In his book, Surely You're Joking Mr. Feynman, Richard Feynman describes how me developed new symbols for trigonometric and logarithmic functions.

I thought my symbols were just as good, if not better, than the regular 
symbols ­­it doesn't make any difference what symbols you use (sic) ­­ but I 
discovered later that it does make a difference. Once when I was explaining 
something to another kid in high school, without thinking I started to make 
these symbols, and he said, "What the hell are those?" I realized then that 
if I'm going to talk to anybody else, I'll have to use the standard symbols, 
so I eventually gave up my own symbols
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Operators of equal priority are evaluated left-to-right. For commutative operators, it makes no difference, but for the non-commutative ones, it does.

$$a+b-c+d=((a+b)-c)+d$$

$$a\times b\div c\times d=((a\times b)\div c)\times d$$


The left-to-right ordering was naturally adopted on calculators in the early days (with all operators at the same priority) because it allows immediate execution and no "pending operation".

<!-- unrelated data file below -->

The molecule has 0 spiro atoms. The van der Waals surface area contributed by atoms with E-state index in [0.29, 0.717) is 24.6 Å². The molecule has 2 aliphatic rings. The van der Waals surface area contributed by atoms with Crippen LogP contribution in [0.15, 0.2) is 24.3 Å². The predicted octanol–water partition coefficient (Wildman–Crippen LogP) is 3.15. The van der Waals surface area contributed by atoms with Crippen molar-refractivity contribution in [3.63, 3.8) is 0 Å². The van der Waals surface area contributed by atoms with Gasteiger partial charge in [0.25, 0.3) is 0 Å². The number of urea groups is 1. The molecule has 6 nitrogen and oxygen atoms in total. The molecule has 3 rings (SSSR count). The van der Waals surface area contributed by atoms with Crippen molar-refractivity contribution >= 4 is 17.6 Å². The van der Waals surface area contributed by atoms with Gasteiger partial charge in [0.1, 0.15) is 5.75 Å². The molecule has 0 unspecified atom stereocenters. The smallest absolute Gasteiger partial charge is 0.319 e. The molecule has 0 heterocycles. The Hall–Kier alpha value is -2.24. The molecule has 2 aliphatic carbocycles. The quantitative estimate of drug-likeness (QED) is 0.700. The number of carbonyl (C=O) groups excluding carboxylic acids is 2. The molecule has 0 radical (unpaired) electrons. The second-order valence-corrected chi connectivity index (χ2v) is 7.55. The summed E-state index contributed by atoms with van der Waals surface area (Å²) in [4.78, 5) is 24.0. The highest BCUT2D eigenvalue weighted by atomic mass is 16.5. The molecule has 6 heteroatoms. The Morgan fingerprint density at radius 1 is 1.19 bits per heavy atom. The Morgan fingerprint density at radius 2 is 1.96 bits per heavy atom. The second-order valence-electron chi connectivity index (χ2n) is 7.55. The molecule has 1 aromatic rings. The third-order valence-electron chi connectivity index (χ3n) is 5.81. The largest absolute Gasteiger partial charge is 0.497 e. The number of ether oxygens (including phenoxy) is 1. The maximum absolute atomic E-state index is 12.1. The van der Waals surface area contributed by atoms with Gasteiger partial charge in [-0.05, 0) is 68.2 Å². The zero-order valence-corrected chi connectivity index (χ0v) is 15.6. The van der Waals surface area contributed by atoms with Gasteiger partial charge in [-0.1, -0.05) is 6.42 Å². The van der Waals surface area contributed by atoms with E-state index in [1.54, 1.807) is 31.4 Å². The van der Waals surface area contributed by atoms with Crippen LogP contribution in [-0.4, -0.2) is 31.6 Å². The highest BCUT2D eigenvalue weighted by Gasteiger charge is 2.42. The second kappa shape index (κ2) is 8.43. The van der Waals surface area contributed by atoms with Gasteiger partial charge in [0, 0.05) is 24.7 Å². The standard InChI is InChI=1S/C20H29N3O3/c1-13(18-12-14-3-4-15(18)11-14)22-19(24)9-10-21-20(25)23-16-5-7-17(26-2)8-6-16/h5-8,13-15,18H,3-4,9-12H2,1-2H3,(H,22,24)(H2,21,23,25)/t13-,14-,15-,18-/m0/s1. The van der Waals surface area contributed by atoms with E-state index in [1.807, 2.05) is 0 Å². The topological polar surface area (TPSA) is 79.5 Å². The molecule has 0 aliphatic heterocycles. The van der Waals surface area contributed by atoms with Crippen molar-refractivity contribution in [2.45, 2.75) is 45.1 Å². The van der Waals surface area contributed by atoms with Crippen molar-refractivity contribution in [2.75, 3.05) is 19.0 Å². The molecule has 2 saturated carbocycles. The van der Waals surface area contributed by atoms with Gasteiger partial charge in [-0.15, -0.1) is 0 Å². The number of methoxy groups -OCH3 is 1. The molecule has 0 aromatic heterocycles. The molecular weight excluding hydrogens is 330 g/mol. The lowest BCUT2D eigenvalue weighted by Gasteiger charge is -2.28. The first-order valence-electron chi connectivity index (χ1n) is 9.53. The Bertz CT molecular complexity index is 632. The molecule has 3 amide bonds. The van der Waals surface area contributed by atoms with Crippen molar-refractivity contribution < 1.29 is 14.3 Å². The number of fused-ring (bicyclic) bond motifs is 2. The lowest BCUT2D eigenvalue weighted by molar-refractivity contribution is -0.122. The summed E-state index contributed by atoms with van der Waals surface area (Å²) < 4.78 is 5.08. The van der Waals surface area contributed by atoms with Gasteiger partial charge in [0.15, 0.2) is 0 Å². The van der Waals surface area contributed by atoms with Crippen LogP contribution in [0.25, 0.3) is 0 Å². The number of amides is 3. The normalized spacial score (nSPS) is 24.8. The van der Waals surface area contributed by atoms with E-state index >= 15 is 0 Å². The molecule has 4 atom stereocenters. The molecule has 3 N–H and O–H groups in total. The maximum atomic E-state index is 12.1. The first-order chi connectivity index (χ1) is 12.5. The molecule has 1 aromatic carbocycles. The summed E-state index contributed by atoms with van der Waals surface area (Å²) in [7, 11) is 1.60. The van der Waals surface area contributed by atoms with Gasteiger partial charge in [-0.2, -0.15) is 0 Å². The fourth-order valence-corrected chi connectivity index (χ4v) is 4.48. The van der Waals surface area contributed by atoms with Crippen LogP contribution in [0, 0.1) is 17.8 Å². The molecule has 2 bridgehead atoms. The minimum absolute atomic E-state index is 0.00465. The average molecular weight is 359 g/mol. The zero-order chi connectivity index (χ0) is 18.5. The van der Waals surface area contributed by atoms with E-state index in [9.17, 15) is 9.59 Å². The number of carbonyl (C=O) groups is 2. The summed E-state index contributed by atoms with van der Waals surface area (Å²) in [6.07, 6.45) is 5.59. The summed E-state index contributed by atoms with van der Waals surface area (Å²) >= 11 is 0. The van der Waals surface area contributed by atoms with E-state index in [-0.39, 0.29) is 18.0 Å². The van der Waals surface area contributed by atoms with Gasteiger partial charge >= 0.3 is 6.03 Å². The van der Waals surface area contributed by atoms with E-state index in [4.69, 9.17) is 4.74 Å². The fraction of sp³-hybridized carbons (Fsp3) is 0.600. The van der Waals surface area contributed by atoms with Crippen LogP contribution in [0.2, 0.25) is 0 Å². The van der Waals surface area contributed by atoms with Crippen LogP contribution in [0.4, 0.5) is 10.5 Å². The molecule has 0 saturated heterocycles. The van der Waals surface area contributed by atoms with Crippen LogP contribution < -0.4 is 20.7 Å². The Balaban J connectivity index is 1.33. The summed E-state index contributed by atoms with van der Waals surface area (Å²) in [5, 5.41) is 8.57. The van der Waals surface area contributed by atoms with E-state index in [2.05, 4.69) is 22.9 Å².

E.g.

$$3+5\times2-1\div 5=8\times2-1\div 5=16-1\div 5=15\div 5=3$$

vs.

$$3+5\cdot2-\frac15=\frac{64}5.$$

Even with priorities, the left-to-right rule remains.


In mathematical notation, $a/b/c/d$ is not used. Instead, you would write something like

$$\frac{\dfrac ab}{\dfrac cd}$$ or $$\dfrac a{\dfrac b{\dfrac cd}}$$ or $$\dfrac{\dfrac{\dfrac ab}c}d$$ where the order is subtly indicated by the bar lengths (and vertical alignment).

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  • $\begingroup$ The convention that you do it left-to-right matters for non-associative operations, not non-commutative. Of course, for the four operations here, there is significant overlap between the two properties. $\endgroup$ – Arthur Jul 28 '18 at 19:48